As we kick off the 2013 NFL season tonight, we are graced with this incredible set of NFL team sigils, in the style of the house sigils from Game of Thrones. For those of you who are geeks for both the NFL and GOT (like us), this is pure nirvana.
Created by internet hero DJroomba, aka Tim Proby, the complete gallery of all 32 teams (even the Jets) can be found here, and includes several variations for each club. We’ve posted some of our favorites below, and saved the best for last in the Patriots and Browns. Enjoy your new desktop wallpapers!
MORE NFL TEAM SIGILS AFTER THE JUMP
JaMarcus Russell is widely considered the biggest draft bust in NFL history.
His precipitous fall from #1 overall draft pick out of LSU in 2007 to an overweight, codine-abusing washout after just three seasons is well-documented (including by us, multiple times), but the one thing that’s missing from most stories about Russell is the human element. What, exactly, caused someone with the world in the palm of his hands to throw it all way for some fast food and sizzurp? And how could it have all fallen apart so quickly?
This ESPN special, entitled “Jamarcus Russell, Waking Up” provides the most insight yet into the mind of Russell, from his high school days to LSU and through his darkest days in Oakland. It tells about how Russell lost one of his closest uncles – and then another uncle – in the same year (2009), which helped to derail him mentally before his final season with the Raiders. And it shows you a man today who, after three years away from the game, is facing his failures head on and gearing up for a comeback.
Along the way, the feature transforms Russell from a punchline into a sympathetic figure, and one you want to root for. Whether or not Russell will make it back to the NFL remains to be seen (we wouldn’t exactly bet on it), but it’s a reminder that at the end of the day, these gladiators we root for on Sundays are real people too, facing real human struggles. And sometimes we all fall short of the glory, and deserve at least a chance at redemption.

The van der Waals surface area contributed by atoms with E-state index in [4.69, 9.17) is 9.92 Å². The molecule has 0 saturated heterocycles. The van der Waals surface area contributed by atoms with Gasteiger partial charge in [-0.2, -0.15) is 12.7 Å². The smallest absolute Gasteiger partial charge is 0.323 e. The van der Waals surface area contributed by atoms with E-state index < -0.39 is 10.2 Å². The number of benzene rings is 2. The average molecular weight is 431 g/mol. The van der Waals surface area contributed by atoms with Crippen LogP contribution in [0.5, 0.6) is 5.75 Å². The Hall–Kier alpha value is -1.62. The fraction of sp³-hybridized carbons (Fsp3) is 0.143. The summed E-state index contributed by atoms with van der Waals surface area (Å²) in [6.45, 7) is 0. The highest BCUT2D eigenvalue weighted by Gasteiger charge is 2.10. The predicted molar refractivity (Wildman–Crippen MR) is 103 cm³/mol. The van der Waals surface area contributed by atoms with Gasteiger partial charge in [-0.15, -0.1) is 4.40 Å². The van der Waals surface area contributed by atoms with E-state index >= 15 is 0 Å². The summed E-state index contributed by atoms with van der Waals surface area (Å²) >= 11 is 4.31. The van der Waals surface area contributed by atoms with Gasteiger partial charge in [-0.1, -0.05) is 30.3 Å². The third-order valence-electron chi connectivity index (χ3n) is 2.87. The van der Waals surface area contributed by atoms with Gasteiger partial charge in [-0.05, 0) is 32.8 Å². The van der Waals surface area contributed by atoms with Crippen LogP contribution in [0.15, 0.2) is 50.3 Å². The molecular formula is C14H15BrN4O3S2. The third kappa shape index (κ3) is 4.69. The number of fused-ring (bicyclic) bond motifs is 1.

VIDEO AFTER THE JUMP
As expected, the NFL Owners voted to abolish the infamous “Tuck Rule” by an overwhelming margin today, bringing an end to one of the more controversial rules interpretations in recent history. The owners also voted to ban ball carriers from initiating contact with the crown of their helmets in the open field - a rule that should prove to be wildly controversial in its own right over the coming weeks and months.
As we know, the Tuck Rule was made famous in 2001 when Tom Brady lost the ball after starting a passing motion – but while bringing the ball back down toward his body – during a snowy playoff game against the Oakland Raiders. It allowed a fumbled ball that is moving forward in the hand of a quarterback to be ruled an incomplete pass … an interpretation that flew in the face of common sense every time it was applied. Well after more than 11 years, reason has finally prevailed, and the rule was eliminated by a 29-1-2 vote.
For their part, the victims of that call – the Raiders – have responded to the rule change via Twitter, en Espanol:
Adios, Tuck Rule.
— OAKLAND RAIDERS (@RAIDERS) March 20, 2013
If you’ve been listening to the debate over the replacement refs, and wondering exactly how they impact the game negatively or jeopardize player safety, I give you Exhibit B (Exhibit A HERE).
Oakland WR Darrius Heyward-Bey left today’s Raiders-Steelers game on a cart, after taking this brutal helmet-to-helmet hit in the endzone from CB Ryan Mundy:
Heyward-Bey was knocked unconscious, and laid motionless on the field before being taken to a local hospital with a neck injury. No flags were thrown on the play.
The Oakland Raiders showed the world last night how important a long snapper can be to your team’s successes (or in this case, mind-numbing failures).
After their starting Pro Bowl long snapper Jon Condo left the game with a head injury, back up linebacker Travis Goethel stepped in and tried to fill his shoes … despite not having long snapped since high school. And almost instantly, Goethel proved that it’s a lot harder than it looks.
Goethel’s first snap attempt bounced back to Lechler, who couldn’t field it cleanly and got tackled in the backfield. The second snap was decent enough, but the punt got blocked by an untouched Charger defender (Lechler’s first blocked punt since 2006). Oakland actually got the third punt off (barely), but on the fourth attempt, Goethel apparently just stopped trying: